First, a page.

Slovak Govt Commissioner for Roma Communities: State must aid Romany language development
Every nation has a fundamental right to its own language. For 20 years, Roma people in Slovakia have been trying to exercise that right, as guaranteed them by the Constitution of the Slovak Republic and the Language Charter.
Immediately after the Velvet Revolution, it seemed democracy might manage to transform the position of Roma in society, and the legislative conditions for such a transformation were created in 1991. In practice this meant the creation of the Romathan Theater, the first Roma media outlets, and the first schools in which the Romany language was taught. However, these were only stopgap measures, because the fact that the Romany language needed to first standardize its written form was somehow overlooked.
According to experts on the issue of Roma education, the recent language law in Slovakia, drafted by the political party MOST-Híd, which aims to implement the use of minority languages in localities where minorities comprise 10 % of the population, will be of merely formal significance as far as the Roma are concerned. Even though the Romany language was officially standardized in 2008, no meaningful steps have been taken since then to introduce it as a language of instruction in the schools. This means the knowledge of the literary form of the Romany language in the Roma community is almost zero.
"The problem is that almost all of the schools where the Romany language and Roma studies are taught are private. There is only one such state-run school, and this really shows us we have very few people endeavoring to create a Roma national school system. Such a thing does not exist at the moment in Slovakia, there is no Roma national school system. What does exist are schools teaching the Romany language," says Irena Adamová, director of the Private Pedagogical and Social Studies Academy in Košice.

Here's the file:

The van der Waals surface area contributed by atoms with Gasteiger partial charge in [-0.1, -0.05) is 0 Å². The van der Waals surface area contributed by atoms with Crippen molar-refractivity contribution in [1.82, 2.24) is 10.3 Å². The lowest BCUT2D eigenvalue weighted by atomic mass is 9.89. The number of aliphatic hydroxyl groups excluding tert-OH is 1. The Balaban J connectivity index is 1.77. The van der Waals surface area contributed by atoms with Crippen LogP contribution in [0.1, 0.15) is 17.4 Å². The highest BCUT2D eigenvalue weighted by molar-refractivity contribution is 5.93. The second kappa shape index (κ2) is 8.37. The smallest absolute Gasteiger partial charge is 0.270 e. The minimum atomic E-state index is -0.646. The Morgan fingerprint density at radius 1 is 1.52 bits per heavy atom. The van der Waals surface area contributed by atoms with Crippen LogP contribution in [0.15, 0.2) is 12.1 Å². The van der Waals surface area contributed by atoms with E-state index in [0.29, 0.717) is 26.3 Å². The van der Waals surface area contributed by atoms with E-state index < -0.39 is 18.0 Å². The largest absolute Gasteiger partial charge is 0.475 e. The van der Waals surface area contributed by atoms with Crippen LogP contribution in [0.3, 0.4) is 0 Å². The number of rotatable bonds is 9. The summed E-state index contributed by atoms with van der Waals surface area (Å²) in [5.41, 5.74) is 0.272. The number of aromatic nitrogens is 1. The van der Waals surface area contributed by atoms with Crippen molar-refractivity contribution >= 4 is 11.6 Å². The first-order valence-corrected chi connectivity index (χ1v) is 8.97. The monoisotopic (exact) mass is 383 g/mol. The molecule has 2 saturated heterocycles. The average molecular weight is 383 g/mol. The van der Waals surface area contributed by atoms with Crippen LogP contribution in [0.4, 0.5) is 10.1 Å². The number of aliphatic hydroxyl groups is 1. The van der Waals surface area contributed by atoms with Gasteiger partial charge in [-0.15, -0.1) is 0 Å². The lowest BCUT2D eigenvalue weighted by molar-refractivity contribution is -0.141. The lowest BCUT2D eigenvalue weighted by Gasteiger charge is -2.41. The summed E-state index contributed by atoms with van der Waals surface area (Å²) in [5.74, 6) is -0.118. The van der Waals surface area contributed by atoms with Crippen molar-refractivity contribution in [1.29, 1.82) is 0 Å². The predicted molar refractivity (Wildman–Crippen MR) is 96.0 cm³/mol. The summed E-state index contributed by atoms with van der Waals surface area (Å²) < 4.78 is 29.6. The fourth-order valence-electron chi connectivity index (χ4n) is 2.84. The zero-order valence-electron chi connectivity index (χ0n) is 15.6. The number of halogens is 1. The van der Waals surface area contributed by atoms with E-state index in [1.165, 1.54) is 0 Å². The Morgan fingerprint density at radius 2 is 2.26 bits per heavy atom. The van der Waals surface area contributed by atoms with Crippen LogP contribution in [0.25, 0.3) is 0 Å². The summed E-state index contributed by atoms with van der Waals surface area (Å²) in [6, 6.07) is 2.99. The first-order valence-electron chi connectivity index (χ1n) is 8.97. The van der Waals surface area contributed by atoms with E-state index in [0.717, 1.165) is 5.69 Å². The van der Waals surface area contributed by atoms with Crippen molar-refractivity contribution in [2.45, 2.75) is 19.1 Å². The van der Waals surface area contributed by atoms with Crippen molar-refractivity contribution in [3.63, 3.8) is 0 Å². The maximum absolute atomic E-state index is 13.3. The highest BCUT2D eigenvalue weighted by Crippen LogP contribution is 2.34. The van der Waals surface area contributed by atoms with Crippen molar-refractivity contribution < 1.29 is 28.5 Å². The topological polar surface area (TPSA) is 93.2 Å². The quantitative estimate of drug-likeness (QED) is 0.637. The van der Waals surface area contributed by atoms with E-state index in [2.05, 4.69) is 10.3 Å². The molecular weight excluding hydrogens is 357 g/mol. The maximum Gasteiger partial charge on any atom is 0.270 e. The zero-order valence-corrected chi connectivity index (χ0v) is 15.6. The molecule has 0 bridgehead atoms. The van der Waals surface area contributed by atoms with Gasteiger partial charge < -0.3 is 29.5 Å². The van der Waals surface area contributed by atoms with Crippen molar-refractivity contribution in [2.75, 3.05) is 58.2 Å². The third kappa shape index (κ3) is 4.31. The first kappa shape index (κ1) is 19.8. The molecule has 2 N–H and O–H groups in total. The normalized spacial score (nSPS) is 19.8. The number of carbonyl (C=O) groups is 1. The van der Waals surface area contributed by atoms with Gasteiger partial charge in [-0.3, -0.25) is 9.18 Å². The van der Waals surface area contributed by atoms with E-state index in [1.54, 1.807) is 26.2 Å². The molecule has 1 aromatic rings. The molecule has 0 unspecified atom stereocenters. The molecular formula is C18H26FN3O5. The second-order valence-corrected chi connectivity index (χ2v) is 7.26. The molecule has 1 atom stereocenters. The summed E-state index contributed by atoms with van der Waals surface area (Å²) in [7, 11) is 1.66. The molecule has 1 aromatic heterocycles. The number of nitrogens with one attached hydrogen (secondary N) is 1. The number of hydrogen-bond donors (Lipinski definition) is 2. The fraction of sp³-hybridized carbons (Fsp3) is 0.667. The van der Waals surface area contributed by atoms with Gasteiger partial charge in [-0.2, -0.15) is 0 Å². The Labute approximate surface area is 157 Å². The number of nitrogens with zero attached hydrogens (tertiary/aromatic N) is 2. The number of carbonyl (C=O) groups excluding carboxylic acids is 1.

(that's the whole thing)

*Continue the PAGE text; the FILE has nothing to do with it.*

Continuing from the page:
In recent years, schools with Romany language instructors have taken part in an experimental examination of the Romany language curriculum. The project not only examined the Romany language, it also created basic methodological texts for its instruction in the schools. There has not yet been a broader application of the project's outputs.
According to Kateřina Ondrášová of the Slovak Education Ministry, that application has not yet occurred because even though the Roma national minority has the right to be instructed in their own language, members of the minority have never asked the relevant authorities to provide such services. Roma educators may use the already existing norms to instruct the Romany language as a foreign language, and all other subjects are instructed in the official state language. For some subjects, there is also the option of receiving instruction in the national minority language.